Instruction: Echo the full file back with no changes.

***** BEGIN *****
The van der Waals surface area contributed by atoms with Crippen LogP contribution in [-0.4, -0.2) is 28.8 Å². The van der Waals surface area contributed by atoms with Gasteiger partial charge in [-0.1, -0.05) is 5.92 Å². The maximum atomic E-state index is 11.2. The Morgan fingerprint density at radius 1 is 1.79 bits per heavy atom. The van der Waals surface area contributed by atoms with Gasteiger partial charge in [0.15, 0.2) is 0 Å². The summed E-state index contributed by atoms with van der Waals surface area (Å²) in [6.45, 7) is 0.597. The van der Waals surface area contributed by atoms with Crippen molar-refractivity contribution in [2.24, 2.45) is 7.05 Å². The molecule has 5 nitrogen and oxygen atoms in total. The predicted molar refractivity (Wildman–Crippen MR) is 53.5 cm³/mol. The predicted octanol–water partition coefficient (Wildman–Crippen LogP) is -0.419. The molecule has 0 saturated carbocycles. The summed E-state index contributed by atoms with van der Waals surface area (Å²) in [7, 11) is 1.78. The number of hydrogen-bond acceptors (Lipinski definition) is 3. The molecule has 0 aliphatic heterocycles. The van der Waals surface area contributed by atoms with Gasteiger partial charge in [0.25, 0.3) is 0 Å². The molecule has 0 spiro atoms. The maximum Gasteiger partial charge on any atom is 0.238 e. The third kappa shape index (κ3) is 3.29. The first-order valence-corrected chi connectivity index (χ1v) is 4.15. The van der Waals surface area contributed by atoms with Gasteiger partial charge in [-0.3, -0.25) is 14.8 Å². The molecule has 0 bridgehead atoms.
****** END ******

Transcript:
The van der Waals surface area contributed by atoms with Crippen LogP contribution in [-0.4, -0.2) is 28.8 Å². The van der Waals surface area contributed by atoms with Gasteiger partial charge in [-0.1, -0.05) is 5.92 Å². The maximum atomic E-state index is 11.2. The Morgan fingerprint density at radius 1 is 1.79 bits per heavy atom. The van der Waals surface area contributed by atoms with Gasteiger partial charge in [0.15, 0.2) is 0 Å². The summed E-state index contributed by atoms with van der Waals surface area (Å²) in [6.45, 7) is 0.597. The van der Waals surface area contributed by atoms with Crippen molar-refractivity contribution in [2.24, 2.45) is 7.05 Å². The molecule has 5 nitrogen and oxygen atoms in total. The predicted molar refractivity (Wildman–Crippen MR) is 53.5 cm³/mol. The predicted octanol–water partition coefficient (Wildman–Crippen LogP) is -0.419. The molecule has 0 saturated carbocycles. The summed E-state index contributed by atoms with van der Waals surface area (Å²) in [7, 11) is 1.78. The number of hydrogen-bond acceptors (Lipinski definition) is 3. The molecule has 0 aliphatic heterocycles. The van der Waals surface area contributed by atoms with Gasteiger partial charge in [0.25, 0.3) is 0 Å². The molecule has 0 spiro atoms. The maximum Gasteiger partial charge on any atom is 0.238 e. The third kappa shape index (κ3) is 3.29. The first-order valence-corrected chi connectivity index (χ1v) is 4.15. The van der Waals surface area contributed by atoms with Gasteiger partial charge in [-0.3, -0.25) is 14.8 Å². The molecule has 0 bridgehead atoms.